Now is the time to beware of the Rain!

What terrible weather we had yesterday! It was raining like Noah's flood, and so dark inside we had to have the lights on. Working upstairs in my office, I could hardly hear myself think for the wierd rhythms the rain was drumming on the roof. And it made me feel strange; excited, restless and very wide awake. But also rather melancholy. I kept thinking of Katherine Mansfield's journal entry;

‘Late in the evening, after you have cleared away your supper, blown the crumbs out of the book that you were reading, lighted the lamp, and curled up in front of the fire - that is the moment to beware of the rain. You are conscious of a sudden hush. You open your eyes wide. What’s that? Hullo, it’s raining! Reluctant at first, and then faster and faster, tapping against the window, beating on the door, comes the rain. The air seems to change; you are so aware of the dark flowing water that your hands and cheeks grow cold. You begin to walk up and down. How loud the rain sounds! ..... You remember that the kitchen window is wide open. Is the rain coming in? No, not really. You lean out a moment. Two little roof gutters flow into the garden. In the dark they sound like two women sobbing and laughing, talking together and complaining and laughing, out in the wet garden. One says : “ Life is not gay, Katherine. No, life is not gay.” '

About 5 o'clock the river, which had been roaring past like a brown jet-stream, suddenly fell silent as the water level rose high enough to be above the weir. And then it began to creep over the river bank towards the house, drowning the himalayan balsam and the loosestrife, until even the bullrushes were up to their necks. It was more than a foot deep over our front garden and the only way out was to wade through it. We stayed put, watching its advance, listening to the rain and wondering when it was going to stop.

This is my front drive!

This morning there is mud everywhere and wellingtons are the essential footwear. The water didn't come high enough to get onto the ground floor (which is elevated above the river bank), but the level of the flood was unprecedented for the summer months. Winter flooding is a regular feature of life here. On a sandstone pillar, beside the river bank, the occupants of the mill have recorded flood levels, with dates, for hundreds of years and several of the highest marks have been in the last forty years. Now it's something we're going to have to watch for in summer as well as winter.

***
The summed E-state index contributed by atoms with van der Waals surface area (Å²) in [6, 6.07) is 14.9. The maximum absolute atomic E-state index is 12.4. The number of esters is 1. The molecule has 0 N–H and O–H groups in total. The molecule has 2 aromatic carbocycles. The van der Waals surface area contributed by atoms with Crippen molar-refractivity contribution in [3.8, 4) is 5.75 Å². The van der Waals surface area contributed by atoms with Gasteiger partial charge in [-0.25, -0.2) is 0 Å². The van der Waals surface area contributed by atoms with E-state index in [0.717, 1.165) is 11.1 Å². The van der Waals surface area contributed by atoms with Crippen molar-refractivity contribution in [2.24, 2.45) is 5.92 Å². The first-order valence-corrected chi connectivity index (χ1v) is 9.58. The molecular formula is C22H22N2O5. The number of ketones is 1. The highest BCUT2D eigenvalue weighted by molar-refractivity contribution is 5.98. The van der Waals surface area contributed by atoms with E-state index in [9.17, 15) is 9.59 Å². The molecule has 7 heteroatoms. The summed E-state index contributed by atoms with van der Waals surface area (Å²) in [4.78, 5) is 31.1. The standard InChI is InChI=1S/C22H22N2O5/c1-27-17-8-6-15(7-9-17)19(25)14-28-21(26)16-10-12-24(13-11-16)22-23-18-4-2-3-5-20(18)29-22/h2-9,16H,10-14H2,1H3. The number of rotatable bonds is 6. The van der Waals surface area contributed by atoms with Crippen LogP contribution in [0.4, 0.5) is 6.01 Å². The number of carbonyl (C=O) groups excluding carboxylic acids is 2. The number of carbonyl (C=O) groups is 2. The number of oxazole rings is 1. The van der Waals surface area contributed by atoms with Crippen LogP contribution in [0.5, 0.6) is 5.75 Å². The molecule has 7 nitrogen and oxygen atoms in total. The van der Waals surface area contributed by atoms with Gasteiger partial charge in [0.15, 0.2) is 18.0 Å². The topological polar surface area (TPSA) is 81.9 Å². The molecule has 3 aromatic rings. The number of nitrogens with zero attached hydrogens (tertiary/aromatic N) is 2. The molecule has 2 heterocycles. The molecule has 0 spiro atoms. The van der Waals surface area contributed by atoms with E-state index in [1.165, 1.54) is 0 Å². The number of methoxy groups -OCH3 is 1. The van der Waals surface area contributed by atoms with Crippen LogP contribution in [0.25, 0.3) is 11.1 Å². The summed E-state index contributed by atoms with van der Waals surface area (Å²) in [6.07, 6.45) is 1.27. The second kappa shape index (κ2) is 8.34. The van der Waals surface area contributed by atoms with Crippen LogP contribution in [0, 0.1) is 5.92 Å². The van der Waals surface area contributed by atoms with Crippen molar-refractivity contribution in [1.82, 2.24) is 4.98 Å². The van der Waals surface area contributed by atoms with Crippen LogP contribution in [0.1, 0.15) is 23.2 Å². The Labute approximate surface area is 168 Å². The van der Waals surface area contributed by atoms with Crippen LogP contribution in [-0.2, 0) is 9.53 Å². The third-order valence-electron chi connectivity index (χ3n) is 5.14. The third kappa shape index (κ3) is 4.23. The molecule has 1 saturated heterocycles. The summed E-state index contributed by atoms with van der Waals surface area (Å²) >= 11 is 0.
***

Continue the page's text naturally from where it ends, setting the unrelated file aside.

1. Your post brings back memories some fond some not so.
    Many of the houses I have lived in have had corrugated iron roofs. The sound of a heavy storm beating down on an iron roof has to be heard to be believed. I mean heavy rain too, here in Melbourne where I live now the rain is more English like relatively gentle and long-lasting. In North East NSW and South Eastern Queensland, where I have spent most of my life it usually rains in heavy downpours. The heaviest I have ever witnessed was over 10 inches of rain in 25 minutes. Any watercourse is almost instantly in flood in such rain. Once I was trapped on the wrong side of a country bridge for three days, the water was 20 feet over the bridge in a matter of minutes. If you had been caught on the bridge you would have had no chance.

  2. You must be two selves at the moment - Kathleen and Catherine - wierd but wonderful. I love your direct quotation from CM as it fits so well here. And your own account of the creeping power of the flood around your own house is mesmerising. The moment when the rain stops and the water rises is eerie and I love how, with typical precision, you name the drowning plants. Great post.

  3. It's very strange Wendy - still being partly inside Katherine's skin! It must happen for you too, when you finish a novel - you carry on living with your character. I expect I will get my life back at some point!
    X K

  4. I love the poem for July - poignant, quietly sad - it made me think of my grandmother, a talented woman, whose life I believe was much like Ginny's



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